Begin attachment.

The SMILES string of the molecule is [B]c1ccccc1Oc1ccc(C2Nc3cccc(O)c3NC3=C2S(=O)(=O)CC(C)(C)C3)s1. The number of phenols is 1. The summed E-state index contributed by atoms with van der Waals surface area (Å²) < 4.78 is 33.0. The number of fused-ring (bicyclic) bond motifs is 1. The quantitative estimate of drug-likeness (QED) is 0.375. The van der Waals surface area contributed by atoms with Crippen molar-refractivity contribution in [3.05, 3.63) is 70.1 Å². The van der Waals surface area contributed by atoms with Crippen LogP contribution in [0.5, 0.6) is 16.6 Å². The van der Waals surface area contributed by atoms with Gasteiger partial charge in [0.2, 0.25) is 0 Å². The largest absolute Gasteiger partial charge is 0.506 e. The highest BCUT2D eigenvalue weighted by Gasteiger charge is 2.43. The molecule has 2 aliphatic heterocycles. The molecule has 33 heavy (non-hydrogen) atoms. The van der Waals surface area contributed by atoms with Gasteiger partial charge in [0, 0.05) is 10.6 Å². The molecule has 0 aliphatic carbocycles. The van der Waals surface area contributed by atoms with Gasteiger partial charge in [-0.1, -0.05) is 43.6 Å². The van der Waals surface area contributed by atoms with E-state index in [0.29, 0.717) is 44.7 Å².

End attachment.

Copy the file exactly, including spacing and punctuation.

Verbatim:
The SMILES string of the molecule is [B]c1ccccc1Oc1ccc(C2Nc3cccc(O)c3NC3=C2S(=O)(=O)CC(C)(C)C3)s1. The number of phenols is 1. The summed E-state index contributed by atoms with van der Waals surface area (Å²) < 4.78 is 33.0. The number of fused-ring (bicyclic) bond motifs is 1. The quantitative estimate of drug-likeness (QED) is 0.375. The van der Waals surface area contributed by atoms with Crippen molar-refractivity contribution in [3.05, 3.63) is 70.1 Å². The van der Waals surface area contributed by atoms with Crippen LogP contribution in [0.5, 0.6) is 16.6 Å². The van der Waals surface area contributed by atoms with Gasteiger partial charge in [0.2, 0.25) is 0 Å². The largest absolute Gasteiger partial charge is 0.506 e. The highest BCUT2D eigenvalue weighted by Gasteiger charge is 2.43. The molecule has 2 aliphatic heterocycles. The molecule has 33 heavy (non-hydrogen) atoms. The van der Waals surface area contributed by atoms with Gasteiger partial charge in [0, 0.05) is 10.6 Å². The molecule has 0 aliphatic carbocycles. The van der Waals surface area contributed by atoms with Gasteiger partial charge in [-0.1, -0.05) is 43.6 Å². The van der Waals surface area contributed by atoms with E-state index in [0.29, 0.717) is 44.7 Å².